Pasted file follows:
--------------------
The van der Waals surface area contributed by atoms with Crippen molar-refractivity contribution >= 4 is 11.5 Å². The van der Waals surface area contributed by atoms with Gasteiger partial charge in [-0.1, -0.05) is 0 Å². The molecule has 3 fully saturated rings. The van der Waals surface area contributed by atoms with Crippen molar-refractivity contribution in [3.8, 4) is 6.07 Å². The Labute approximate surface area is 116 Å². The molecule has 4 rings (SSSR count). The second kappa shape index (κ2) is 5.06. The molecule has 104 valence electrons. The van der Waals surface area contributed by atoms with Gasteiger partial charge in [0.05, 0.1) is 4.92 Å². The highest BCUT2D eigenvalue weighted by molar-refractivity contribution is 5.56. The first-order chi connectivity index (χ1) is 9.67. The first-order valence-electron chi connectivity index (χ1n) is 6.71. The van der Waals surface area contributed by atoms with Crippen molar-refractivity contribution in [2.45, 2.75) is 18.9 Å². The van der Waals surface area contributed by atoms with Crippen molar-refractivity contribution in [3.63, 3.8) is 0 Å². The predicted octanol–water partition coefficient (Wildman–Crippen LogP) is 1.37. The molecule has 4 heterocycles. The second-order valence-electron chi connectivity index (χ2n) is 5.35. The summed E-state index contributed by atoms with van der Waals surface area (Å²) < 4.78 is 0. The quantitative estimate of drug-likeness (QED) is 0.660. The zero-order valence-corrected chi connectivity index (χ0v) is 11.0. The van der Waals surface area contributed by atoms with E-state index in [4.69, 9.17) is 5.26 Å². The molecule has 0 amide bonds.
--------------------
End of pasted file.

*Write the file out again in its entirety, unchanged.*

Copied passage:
The van der Waals surface area contributed by atoms with Crippen molar-refractivity contribution >= 4 is 11.5 Å². The van der Waals surface area contributed by atoms with Gasteiger partial charge in [-0.1, -0.05) is 0 Å². The molecule has 3 fully saturated rings. The van der Waals surface area contributed by atoms with Crippen molar-refractivity contribution in [3.8, 4) is 6.07 Å². The Labute approximate surface area is 116 Å². The molecule has 4 rings (SSSR count). The second kappa shape index (κ2) is 5.06. The molecule has 104 valence electrons. The van der Waals surface area contributed by atoms with Gasteiger partial charge in [0.05, 0.1) is 4.92 Å². The highest BCUT2D eigenvalue weighted by molar-refractivity contribution is 5.56. The first-order chi connectivity index (χ1) is 9.67. The first-order valence-electron chi connectivity index (χ1n) is 6.71. The van der Waals surface area contributed by atoms with Crippen molar-refractivity contribution in [2.45, 2.75) is 18.9 Å². The van der Waals surface area contributed by atoms with Crippen molar-refractivity contribution in [3.63, 3.8) is 0 Å². The predicted octanol–water partition coefficient (Wildman–Crippen LogP) is 1.37. The molecule has 4 heterocycles. The second-order valence-electron chi connectivity index (χ2n) is 5.35. The summed E-state index contributed by atoms with van der Waals surface area (Å²) < 4.78 is 0. The quantitative estimate of drug-likeness (QED) is 0.660. The zero-order valence-corrected chi connectivity index (χ0v) is 11.0. The van der Waals surface area contributed by atoms with E-state index in [4.69, 9.17) is 5.26 Å². The molecule has 0 amide bonds.